Iraqis don’t expect political impasse to be resolved by fall (Washington Post, Aug. 1, 2010) — Nearly five months after disputed parliamentary elections, leading Iraqi politicians say they have all but abandoned hope of resolving an impasse over forming a new government before fall. … Full story
Related report on this site
Iraq Security Remains Fragile (July 22, 2010)
Mayhem in Baghdad (July 18, 2010)
Iraq Election Violence Continues (June 20, 2010)
Iraq Fighters Learn from Taliban (June 17, 2010)
Bombings in Iraq, Afghanistan (June 6, 2010)
Explosion Rocks Iraqi Market (May 21, 2010)
‘Dark Days Soaked With Blood’ (May 14, 2010)
Cascade of Violence in Iraq (May 10, 2010)
Iraq Election Turmoil (April 26, 2010)
Bloody Easter in Baghdad (April 4, 2010)
Iraq Election Violence (March 8, 2010)
Iraq Mass Casualty Bombing (Feb. 1, 2010)
FROM THE ARCHIVES: One Year Ago — August 1, 2009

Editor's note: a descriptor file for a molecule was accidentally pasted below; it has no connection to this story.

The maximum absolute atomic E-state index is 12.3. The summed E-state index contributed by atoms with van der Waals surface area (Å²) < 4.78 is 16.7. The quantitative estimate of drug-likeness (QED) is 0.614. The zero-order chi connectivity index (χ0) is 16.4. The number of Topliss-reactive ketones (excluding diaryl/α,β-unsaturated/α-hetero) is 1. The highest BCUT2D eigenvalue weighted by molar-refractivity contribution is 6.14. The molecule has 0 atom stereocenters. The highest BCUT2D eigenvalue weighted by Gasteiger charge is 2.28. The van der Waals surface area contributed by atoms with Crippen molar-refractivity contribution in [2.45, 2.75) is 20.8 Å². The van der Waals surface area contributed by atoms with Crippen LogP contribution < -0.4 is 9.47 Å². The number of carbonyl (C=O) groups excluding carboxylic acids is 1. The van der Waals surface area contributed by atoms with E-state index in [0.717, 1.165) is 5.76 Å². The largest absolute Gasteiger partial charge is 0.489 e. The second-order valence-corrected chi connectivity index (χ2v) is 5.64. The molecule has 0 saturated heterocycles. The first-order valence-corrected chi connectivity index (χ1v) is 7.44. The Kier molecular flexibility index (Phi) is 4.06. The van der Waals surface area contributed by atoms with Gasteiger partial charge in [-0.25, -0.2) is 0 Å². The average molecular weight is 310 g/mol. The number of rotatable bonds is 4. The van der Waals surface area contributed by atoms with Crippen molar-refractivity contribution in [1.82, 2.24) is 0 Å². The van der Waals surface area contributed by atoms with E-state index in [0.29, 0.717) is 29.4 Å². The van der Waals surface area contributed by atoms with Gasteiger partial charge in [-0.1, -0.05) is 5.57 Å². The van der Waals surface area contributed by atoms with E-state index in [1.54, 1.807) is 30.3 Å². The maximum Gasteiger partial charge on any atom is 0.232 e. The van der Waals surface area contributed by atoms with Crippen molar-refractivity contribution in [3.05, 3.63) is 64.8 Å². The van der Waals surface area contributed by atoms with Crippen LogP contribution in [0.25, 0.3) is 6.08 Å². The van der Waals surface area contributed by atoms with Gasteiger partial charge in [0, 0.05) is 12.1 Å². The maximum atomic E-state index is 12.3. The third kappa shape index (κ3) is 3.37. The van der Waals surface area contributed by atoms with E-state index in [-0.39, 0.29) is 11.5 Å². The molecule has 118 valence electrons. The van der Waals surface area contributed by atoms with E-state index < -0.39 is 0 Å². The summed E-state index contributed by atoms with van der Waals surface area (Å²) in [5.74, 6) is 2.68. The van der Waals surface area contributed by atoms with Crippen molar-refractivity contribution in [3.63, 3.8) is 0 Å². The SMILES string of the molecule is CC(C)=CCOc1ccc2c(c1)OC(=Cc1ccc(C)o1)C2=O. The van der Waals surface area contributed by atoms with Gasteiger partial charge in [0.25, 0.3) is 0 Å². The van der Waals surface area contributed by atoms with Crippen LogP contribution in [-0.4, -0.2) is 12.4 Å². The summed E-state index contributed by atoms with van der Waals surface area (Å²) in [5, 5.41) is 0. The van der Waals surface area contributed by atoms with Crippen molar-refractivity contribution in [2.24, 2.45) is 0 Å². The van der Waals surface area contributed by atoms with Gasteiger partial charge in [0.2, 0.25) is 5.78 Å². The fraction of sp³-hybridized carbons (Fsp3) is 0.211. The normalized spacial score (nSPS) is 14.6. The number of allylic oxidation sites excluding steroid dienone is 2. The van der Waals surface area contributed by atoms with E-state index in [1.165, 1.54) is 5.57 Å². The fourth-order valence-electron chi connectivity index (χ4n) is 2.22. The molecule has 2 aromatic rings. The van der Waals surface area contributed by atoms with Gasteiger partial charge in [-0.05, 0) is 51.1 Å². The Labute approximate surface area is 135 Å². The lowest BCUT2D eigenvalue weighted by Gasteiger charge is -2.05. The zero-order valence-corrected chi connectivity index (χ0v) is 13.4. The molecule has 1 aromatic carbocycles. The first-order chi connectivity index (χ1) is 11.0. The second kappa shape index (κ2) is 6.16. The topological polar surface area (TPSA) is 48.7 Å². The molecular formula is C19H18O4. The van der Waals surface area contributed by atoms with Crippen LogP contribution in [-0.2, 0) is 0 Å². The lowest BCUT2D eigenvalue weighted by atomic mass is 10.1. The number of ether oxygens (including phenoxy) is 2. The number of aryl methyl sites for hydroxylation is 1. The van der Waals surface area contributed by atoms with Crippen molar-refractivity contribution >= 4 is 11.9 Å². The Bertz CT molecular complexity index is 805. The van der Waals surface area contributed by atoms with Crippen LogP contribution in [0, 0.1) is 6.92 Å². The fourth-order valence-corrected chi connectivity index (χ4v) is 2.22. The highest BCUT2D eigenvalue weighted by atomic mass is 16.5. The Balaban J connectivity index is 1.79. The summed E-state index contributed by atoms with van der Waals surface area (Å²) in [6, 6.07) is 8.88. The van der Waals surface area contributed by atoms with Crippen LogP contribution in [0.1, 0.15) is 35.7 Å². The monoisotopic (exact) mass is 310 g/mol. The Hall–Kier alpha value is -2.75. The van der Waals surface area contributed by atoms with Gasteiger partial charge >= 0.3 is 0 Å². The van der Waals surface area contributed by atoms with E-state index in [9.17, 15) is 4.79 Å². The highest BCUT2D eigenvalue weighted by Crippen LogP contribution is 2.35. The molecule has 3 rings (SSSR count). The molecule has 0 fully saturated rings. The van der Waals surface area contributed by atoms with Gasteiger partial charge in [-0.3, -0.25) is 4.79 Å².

A U.S. Marine takes up a fighting position after jumping off a helicopter during the start of Operation Khanjari on July 2, 2009 in Afghanistan. (Photo credit: Joe Raedle / Getty Images)
One-year retrospective: One year ago today, I reported that 40 U.S. troops died in Afghanistan in July 2009, by far the heaviest monthly toll up to that point in the war. The worst previous month for U.S. forces had been September 2008, when 26 were killed.
FROM THE ARCHIVES: Two Years Ago — August 1, 2008
Two-year retrospective: Two years ago today, on the 18th day of my 2008 campaign against incumbent U.S. Rep. Michele Bachmann for the Republican nomination in Minnesota’s 6th Congressional District, I addressed the deteriorating security situation in Afghanistan, where violence had begun to spread to once-stable regions. I also reported economic indicators that the U.S. had begun to slide into recession.